I am a huge proponent of making every dollar and cent, for that matter, count! It all adds up to a bigger piece of pie, for sure. Thanks for sharing your story and background.

    -Lanny

    Reply
  4. My Dividend Dynasty (Post author)

    Hi Lanny. Yes! I could not agree with you more. Everyone dollar and cent counts! Thanks for stopping by. 🙂

    Reply
  5. wealth from thirty

    Savings spare change great. It’s always amazing how much dollar value one can fit in a jar. It’s even kind of fun – in a nerdy way – to take the coins to the bank, exchange them for a deposit receipt and then think of those coins as throwing off extra cents in interest.
    BTW MDD, how awesome was duck tales 🙂

    Reply
    1. My Dividend Dynasty (Post author)

      DuckTales was (is) awesome! 🙂 lol When I was young I would roll up the coins in the paper and bring them to the bank. Now I just use CoinStar. 🙂

      Reply
  6. Mr. Robot

    I have all ways saved in a piggy bank when I was younger. In recent years I usually don’t have any cash on me, paying by card most of the time. But now every coin I do have goes into my kids piggy bank 🙂

    Reply
  7. My Dividend Dynasty (Post author)

    Hi Mr. Robot! That is great. Your kids will see first hand the power of spare change saved up over time! Thanks for stopping by! 🙂

    Reply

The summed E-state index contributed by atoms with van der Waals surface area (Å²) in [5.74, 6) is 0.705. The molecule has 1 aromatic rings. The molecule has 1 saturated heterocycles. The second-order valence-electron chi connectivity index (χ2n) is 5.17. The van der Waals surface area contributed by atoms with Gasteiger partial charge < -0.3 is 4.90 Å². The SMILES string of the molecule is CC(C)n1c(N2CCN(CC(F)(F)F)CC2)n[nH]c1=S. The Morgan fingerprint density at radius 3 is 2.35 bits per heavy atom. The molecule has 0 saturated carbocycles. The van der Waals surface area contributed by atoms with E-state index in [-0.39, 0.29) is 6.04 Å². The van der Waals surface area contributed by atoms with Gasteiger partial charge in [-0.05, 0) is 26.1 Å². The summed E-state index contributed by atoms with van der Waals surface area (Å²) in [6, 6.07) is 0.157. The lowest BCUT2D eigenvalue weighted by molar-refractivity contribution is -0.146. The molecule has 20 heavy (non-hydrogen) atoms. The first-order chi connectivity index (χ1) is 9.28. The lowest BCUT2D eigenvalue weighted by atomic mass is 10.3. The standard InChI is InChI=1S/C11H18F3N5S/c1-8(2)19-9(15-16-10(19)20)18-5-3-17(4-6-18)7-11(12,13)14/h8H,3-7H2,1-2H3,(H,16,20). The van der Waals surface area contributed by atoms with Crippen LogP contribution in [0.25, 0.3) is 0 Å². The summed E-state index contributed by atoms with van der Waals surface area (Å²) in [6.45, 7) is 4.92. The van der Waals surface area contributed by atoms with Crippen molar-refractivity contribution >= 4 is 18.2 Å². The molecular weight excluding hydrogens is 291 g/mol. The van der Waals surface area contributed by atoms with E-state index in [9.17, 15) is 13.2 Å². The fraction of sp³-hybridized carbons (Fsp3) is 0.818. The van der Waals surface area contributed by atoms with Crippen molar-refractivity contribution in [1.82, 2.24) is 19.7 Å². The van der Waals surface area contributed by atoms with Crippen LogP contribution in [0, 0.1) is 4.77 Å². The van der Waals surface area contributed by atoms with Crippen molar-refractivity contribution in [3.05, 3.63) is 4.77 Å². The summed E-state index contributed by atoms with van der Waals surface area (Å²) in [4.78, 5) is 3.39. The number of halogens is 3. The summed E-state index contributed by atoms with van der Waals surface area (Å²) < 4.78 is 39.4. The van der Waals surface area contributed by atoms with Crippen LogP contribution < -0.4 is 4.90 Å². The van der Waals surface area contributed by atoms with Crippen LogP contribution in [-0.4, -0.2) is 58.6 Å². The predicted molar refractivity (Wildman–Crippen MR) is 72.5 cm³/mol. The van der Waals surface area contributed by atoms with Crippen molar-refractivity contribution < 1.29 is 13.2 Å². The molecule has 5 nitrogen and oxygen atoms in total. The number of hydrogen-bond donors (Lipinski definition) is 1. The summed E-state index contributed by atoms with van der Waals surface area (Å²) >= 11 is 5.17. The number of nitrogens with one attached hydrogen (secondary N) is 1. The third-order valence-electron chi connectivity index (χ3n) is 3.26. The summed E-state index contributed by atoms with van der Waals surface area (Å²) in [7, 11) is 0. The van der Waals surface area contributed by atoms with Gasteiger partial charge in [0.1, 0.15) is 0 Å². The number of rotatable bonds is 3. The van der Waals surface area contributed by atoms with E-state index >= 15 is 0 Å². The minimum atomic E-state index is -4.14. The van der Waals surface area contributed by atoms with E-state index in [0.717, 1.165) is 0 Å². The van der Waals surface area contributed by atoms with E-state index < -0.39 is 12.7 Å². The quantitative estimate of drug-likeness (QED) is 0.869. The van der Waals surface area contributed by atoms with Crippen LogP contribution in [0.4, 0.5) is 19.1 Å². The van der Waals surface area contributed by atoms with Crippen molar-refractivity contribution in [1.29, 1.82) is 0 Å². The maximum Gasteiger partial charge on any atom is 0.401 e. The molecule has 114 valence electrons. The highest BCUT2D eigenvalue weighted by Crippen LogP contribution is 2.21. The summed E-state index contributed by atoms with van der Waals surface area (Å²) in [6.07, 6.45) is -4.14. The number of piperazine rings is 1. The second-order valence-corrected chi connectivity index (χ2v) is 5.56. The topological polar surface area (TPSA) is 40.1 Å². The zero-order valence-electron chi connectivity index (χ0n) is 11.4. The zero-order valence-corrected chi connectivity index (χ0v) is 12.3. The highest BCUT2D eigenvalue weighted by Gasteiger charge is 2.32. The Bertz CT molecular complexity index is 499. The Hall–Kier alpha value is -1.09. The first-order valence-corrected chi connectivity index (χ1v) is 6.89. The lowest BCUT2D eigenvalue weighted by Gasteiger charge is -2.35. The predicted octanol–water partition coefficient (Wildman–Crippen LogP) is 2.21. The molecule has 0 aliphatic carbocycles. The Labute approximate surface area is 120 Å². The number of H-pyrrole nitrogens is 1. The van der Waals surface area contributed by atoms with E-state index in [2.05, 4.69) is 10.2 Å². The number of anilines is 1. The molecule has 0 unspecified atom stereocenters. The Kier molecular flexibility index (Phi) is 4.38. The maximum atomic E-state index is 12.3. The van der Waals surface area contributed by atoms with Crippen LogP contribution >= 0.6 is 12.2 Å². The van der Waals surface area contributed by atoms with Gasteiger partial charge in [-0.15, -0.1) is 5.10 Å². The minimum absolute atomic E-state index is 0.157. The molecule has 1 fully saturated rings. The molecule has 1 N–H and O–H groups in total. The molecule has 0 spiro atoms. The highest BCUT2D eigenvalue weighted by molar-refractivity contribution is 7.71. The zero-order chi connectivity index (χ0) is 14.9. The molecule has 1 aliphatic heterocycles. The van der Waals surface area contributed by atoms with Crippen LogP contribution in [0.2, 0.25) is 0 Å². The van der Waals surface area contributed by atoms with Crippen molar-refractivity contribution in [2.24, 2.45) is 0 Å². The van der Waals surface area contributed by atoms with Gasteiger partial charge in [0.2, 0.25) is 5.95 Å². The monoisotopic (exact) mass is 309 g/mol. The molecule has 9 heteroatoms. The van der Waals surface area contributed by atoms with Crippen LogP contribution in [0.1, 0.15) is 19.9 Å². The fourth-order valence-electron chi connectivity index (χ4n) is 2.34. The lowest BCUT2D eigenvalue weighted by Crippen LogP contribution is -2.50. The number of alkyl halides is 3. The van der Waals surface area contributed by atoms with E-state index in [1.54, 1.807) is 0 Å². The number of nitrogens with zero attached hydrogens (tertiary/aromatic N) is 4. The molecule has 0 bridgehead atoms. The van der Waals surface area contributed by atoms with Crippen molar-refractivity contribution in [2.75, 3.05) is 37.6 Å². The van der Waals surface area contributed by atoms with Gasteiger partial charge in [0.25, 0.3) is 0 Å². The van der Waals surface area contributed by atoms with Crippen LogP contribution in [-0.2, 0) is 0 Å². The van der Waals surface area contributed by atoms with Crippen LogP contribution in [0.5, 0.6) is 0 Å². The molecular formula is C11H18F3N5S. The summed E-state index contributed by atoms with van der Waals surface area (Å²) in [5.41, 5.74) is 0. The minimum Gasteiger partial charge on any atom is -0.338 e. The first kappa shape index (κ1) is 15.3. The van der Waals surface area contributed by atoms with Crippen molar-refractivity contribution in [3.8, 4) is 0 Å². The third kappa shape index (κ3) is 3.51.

8. Dividend Diplomats

    I love saving my coins. Like you, I have been doing it since my childhood and am always excited to deposit coins into my change jar. Like you, I have an electronic counter as well. We recently rolled the coins one rainy night before we moved and had $174 in that jar. I was shocked and was pumped to take those to the bank and cash them in! We actually used it as an extra principal payment towards our mortgage since we deposited it in the mortgage checking account. Whatever it is that you use it for, I’m sure you will put it to good use. Whether it is an investment or an experience, I’m sure the fact that you saved all that money will make it that much more enjoyable.

    Thanks for the fun read tonight!

    Bert

    Reply
  9. My Dividend Dynasty (Post author)

    Hey Bert! That is a great use of $174 in coins! Good job saving all that. Thanks for your comment and for stopping by! 🙂

    Reply